French farmers call for pursuit of fuel blockades

No impact from farmers' blockade on refinery operations - Total

French farmers start refinery blockade over palm oil imports

A total of 16 sites were blocked on Monday afternoon, France's largest farm union FNSEA (National Federation of Agricultural Holders' Unions) said on Twitter. They have joined environmentalists in their call to ban palm oil cultivation as it would lead to deforestation in southeast Asia, where most of the world's palm oil is being produced.

French farmers began a blockade of oil refineries and fuel depots on Sunday evening over plans by Total to use imported palm oil at a biofuel plant, which have fanned farmers' anger over unfair competition.

Stephane Travert said the government will not back down on its decision to allow Total to use imported palm oil.

Total's 253,000 barrels-per-day (bpd) Gonfreville refinery and nearby oil depot, its 109,000 bpd Feyzin refinery, the 220,000 barrels-per-day (bpd) Donges refinery and 102,000 bpd Grandpuits refinery were among those blocked by farmers.

According to Deutsche Welle, they are also anxious about emerging competition, as local biofuel producers might want to go over to a cheaper palm oil from overseas instead of buying locally produced and more expensive rapeseed oil.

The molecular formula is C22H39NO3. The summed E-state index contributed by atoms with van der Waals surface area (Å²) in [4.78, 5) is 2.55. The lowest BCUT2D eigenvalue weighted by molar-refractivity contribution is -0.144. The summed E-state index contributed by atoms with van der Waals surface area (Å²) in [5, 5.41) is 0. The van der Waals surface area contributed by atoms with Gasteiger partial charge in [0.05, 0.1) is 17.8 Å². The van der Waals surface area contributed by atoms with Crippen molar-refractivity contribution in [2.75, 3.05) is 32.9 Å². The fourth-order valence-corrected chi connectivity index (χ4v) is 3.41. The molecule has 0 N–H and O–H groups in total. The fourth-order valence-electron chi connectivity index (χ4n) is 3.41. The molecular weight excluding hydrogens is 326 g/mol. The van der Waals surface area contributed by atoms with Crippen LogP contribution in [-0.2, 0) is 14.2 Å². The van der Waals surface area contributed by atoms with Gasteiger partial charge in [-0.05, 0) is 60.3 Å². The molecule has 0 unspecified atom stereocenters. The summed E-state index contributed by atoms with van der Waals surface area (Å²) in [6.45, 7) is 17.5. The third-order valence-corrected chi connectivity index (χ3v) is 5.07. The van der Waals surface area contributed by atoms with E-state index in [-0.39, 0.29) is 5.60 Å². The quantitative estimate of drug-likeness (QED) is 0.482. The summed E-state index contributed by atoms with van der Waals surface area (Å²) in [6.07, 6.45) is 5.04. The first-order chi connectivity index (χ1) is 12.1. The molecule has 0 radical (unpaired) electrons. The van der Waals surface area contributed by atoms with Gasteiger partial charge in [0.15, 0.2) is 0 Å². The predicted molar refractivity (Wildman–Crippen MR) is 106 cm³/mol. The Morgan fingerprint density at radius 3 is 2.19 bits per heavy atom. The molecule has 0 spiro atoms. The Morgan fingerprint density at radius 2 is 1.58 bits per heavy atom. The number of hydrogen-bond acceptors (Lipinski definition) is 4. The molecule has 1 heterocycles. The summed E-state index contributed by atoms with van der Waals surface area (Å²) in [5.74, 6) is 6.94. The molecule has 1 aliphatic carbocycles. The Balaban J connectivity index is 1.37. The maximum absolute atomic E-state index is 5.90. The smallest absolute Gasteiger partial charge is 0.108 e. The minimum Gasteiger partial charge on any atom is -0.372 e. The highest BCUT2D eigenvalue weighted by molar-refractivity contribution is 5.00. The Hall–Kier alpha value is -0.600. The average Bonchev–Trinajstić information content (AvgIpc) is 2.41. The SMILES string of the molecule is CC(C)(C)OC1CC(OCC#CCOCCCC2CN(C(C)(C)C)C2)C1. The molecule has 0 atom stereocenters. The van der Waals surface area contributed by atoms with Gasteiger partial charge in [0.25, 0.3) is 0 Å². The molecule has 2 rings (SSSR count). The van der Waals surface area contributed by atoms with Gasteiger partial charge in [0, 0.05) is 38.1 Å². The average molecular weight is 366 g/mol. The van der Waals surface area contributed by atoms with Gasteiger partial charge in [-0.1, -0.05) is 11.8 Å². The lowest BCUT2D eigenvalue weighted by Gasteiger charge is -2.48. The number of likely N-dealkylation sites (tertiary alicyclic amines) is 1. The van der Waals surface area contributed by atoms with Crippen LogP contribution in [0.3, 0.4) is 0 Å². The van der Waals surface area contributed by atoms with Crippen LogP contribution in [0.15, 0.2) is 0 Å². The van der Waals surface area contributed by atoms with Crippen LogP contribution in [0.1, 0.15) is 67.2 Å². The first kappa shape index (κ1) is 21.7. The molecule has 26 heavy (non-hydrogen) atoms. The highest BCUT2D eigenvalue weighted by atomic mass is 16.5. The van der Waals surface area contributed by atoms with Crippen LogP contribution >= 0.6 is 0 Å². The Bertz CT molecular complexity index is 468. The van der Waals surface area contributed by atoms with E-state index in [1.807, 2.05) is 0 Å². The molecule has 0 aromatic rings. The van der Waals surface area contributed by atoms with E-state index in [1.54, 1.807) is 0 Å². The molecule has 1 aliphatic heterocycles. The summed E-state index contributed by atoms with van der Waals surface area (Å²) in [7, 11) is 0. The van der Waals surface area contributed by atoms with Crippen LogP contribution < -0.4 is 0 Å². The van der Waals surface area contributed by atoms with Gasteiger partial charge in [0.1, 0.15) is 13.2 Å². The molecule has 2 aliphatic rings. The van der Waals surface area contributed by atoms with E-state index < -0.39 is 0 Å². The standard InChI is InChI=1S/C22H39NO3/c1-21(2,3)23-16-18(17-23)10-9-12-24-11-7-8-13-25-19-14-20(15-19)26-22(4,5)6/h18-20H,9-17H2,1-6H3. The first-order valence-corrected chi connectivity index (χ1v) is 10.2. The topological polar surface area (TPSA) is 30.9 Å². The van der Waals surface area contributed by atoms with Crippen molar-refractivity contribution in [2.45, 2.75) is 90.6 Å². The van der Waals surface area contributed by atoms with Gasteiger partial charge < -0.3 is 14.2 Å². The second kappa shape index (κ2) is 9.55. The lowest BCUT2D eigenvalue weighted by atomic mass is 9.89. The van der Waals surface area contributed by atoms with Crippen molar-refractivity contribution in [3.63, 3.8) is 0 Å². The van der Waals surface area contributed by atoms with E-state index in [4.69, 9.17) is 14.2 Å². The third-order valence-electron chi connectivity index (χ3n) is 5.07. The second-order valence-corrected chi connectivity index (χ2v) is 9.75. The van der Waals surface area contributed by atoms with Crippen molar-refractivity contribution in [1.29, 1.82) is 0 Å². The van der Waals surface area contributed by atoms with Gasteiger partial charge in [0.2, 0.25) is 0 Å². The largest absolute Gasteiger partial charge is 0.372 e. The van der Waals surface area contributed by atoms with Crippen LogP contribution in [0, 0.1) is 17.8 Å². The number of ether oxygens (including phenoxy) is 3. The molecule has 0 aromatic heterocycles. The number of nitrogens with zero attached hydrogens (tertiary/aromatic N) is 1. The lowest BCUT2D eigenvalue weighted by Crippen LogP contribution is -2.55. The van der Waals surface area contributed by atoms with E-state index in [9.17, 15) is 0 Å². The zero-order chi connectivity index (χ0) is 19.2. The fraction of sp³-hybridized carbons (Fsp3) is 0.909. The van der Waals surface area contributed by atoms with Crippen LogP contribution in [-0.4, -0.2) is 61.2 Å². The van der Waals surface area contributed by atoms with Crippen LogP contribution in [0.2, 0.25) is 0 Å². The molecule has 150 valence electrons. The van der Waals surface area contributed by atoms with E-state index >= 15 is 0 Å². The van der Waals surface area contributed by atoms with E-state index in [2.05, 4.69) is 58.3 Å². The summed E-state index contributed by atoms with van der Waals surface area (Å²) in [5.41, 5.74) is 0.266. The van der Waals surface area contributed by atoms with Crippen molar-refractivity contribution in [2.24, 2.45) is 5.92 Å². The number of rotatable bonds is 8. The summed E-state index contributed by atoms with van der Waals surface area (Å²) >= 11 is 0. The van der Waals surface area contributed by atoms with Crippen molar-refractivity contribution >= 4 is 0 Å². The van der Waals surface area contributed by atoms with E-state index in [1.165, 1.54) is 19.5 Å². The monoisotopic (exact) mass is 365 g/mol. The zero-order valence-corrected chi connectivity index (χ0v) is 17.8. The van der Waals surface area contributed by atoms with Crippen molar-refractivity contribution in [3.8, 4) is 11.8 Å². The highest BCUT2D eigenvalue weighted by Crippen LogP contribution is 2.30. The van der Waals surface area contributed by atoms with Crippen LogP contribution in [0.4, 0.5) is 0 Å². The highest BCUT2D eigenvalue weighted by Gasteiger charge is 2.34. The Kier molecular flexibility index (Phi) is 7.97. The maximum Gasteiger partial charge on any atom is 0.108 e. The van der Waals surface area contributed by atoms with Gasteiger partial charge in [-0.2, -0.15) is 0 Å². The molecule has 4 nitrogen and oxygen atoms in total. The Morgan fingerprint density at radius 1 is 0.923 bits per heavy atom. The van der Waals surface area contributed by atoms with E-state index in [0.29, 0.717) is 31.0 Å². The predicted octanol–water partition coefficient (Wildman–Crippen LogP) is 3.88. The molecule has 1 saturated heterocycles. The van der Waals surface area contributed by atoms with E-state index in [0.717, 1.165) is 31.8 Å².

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Total, which operates four of France's seven refineries, said the blockade was, however, hampering the distribution of products by road from four refineries and six depots.

Separately, junior minister Brune Poirson, who reports to environment minister Nicolas Hulot, said on Twitter that "France wants to stop the rise in use from one year to the other" for both palm oil and soybean oil. Many farmers welcome the president's call for fairer farmgate prices as part of a food chain review past year, but they have been irked by Macron's attempt to phase out common weedkiller glyphosate before other European Union countries.

"France over-regulates", she said, adding: "We are told to raise quality and standards and to do organic and use fewer chemicals, but the prices are not there".

As a result, more and more French farmers are growing suspicious of President Macron, who is backing the bloc's trade talks with other countries, such as the Mercosur group of Latin American countries.

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